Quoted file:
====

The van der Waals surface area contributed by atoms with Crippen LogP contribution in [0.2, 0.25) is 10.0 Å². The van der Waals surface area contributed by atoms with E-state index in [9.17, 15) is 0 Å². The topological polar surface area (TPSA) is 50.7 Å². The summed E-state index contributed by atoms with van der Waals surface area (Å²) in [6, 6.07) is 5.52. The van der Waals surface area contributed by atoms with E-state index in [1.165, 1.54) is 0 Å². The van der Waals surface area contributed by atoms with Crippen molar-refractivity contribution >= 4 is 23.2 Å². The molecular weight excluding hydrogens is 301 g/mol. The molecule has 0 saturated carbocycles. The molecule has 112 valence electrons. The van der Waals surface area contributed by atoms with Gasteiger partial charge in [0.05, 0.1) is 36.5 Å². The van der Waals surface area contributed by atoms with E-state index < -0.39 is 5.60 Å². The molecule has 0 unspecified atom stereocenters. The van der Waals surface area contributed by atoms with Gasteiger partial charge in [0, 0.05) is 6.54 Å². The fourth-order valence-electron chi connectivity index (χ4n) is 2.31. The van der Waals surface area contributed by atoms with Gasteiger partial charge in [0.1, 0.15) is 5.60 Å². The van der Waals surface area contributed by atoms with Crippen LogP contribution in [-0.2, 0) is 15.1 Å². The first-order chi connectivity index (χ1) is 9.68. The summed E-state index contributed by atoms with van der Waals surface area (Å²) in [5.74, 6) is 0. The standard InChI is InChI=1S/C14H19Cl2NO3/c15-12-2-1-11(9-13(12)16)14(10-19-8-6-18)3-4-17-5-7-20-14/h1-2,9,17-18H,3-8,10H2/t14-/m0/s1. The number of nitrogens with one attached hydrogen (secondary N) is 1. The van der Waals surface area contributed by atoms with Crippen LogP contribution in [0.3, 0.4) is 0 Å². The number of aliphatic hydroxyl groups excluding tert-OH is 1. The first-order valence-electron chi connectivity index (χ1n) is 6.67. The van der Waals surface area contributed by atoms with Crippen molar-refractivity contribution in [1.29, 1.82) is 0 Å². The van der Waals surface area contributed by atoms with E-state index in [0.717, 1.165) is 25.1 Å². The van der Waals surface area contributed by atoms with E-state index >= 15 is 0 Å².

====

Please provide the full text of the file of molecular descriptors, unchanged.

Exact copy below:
The van der Waals surface area contributed by atoms with Crippen LogP contribution in [0.2, 0.25) is 10.0 Å². The van der Waals surface area contributed by atoms with E-state index in [9.17, 15) is 0 Å². The topological polar surface area (TPSA) is 50.7 Å². The summed E-state index contributed by atoms with van der Waals surface area (Å²) in [6, 6.07) is 5.52. The van der Waals surface area contributed by atoms with E-state index in [1.165, 1.54) is 0 Å². The van der Waals surface area contributed by atoms with Crippen molar-refractivity contribution >= 4 is 23.2 Å². The molecular weight excluding hydrogens is 301 g/mol. The molecule has 0 saturated carbocycles. The molecule has 112 valence electrons. The van der Waals surface area contributed by atoms with Gasteiger partial charge in [0.05, 0.1) is 36.5 Å². The van der Waals surface area contributed by atoms with E-state index < -0.39 is 5.60 Å². The molecule has 0 unspecified atom stereocenters. The van der Waals surface area contributed by atoms with Gasteiger partial charge in [0, 0.05) is 6.54 Å². The fourth-order valence-electron chi connectivity index (χ4n) is 2.31. The van der Waals surface area contributed by atoms with Gasteiger partial charge in [0.1, 0.15) is 5.60 Å². The van der Waals surface area contributed by atoms with Crippen LogP contribution in [-0.2, 0) is 15.1 Å². The first-order chi connectivity index (χ1) is 9.68. The summed E-state index contributed by atoms with van der Waals surface area (Å²) in [5.74, 6) is 0. The standard InChI is InChI=1S/C14H19Cl2NO3/c15-12-2-1-11(9-13(12)16)14(10-19-8-6-18)3-4-17-5-7-20-14/h1-2,9,17-18H,3-8,10H2/t14-/m0/s1. The number of nitrogens with one attached hydrogen (secondary N) is 1. The van der Waals surface area contributed by atoms with Crippen LogP contribution in [0.3, 0.4) is 0 Å². The number of aliphatic hydroxyl groups excluding tert-OH is 1. The first-order valence-electron chi connectivity index (χ1n) is 6.67. The van der Waals surface area contributed by atoms with Crippen molar-refractivity contribution in [1.29, 1.82) is 0 Å². The van der Waals surface area contributed by atoms with E-state index in [0.717, 1.165) is 25.1 Å². The van der Waals surface area contributed by atoms with E-state index >= 15 is 0 Å².